(Latin: heavy, weighty)
2. The natural force of attraction exerted by a celestial body; such as, the earth, upon terrestrial objects at or near its surface, tending to draw them toward the center of its body.
3. The seriousness or importance of something or the seriousness of anything considered in terms of its unfavorable consequences.
2. Annoyance or frustration: "Any attempt to follow his instructions brought nothing but grief."
3. Trouble or difficulty: "They told him that they had multiple griefs as they tried to meet the deadline." 4. Etymology: from the early 13th century, "hardship, suffering, pain, bodily affliction", from Old French grief, "wrong, injustice, misfortune, calamity", from grever, "afflict, burden, oppress", which came from Latin gravare, "to cause grief, to make heavy", from gravis, "weighty".
"The grief-stricken children found it very difficult to accept the fact that their father and mother were killed in the auto accident."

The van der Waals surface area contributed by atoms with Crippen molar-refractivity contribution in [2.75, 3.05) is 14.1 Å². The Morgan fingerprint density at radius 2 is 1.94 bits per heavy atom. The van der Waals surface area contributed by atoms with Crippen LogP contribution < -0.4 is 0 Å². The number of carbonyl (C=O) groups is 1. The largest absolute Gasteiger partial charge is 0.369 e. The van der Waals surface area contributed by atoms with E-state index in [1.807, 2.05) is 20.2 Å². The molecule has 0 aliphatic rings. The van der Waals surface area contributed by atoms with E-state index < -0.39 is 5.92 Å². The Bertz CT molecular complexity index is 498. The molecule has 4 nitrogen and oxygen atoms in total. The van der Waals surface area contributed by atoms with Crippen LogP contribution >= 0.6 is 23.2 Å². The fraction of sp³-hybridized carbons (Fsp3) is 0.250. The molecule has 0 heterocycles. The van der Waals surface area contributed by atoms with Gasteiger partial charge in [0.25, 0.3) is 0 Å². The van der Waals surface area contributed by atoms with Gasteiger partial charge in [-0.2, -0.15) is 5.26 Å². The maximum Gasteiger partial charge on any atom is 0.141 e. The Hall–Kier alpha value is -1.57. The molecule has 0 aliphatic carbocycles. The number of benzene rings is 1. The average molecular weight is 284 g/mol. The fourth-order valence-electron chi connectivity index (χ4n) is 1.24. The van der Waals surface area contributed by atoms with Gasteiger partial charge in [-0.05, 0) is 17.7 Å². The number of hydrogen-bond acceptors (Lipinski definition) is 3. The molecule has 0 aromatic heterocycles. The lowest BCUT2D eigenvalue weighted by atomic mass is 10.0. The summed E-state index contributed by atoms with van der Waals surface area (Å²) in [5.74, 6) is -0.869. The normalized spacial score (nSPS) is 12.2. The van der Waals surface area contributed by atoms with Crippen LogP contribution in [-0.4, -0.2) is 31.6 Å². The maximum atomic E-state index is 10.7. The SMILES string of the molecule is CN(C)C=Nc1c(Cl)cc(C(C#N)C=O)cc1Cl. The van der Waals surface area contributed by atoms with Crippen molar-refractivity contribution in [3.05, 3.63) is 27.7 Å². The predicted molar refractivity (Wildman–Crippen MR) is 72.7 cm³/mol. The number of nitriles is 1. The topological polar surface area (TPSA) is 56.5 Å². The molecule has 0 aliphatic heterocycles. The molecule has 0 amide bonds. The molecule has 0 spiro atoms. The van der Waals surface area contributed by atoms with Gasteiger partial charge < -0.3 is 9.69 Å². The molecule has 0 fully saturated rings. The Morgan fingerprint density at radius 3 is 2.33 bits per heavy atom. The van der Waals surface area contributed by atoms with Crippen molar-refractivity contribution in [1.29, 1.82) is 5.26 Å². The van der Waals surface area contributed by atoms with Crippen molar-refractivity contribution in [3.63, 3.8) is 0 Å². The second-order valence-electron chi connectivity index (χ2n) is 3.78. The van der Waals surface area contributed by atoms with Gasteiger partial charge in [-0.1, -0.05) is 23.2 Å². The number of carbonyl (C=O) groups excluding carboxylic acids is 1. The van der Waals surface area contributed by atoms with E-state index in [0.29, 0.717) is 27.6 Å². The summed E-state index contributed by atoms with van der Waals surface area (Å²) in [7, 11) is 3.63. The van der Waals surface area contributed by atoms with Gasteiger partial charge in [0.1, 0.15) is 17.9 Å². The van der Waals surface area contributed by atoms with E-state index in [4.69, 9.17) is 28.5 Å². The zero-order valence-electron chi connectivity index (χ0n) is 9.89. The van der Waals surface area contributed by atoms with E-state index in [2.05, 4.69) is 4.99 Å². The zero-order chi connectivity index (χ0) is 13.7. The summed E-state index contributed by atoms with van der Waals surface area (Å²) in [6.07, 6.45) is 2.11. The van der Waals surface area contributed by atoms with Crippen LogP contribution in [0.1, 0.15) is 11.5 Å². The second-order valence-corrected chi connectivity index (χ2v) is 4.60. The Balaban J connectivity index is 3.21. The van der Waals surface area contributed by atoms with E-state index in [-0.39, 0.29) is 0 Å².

2. An allegation that something imposes an illegal obligation or denies some legal right or causes an injustice: Some smokers have grievances against the restrictions to smoke in public places.
3. Statements in which people say they are unhappy or are not satisfied with certain things: The two labor unions filed formal grievances accusing the company of unfair labor practices.
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2. To feel or to show mental anguish or sadness: "It is essential that people have time to grieve after the death of a member of the family."
"The children are still grieving over the loss of their mother."
2. That which is very bad or severe: "The soldier suffered the most grievous wounds possible and yet he still survived."
"Many soldiers have grievously suffered from their injuries in the Afghan war."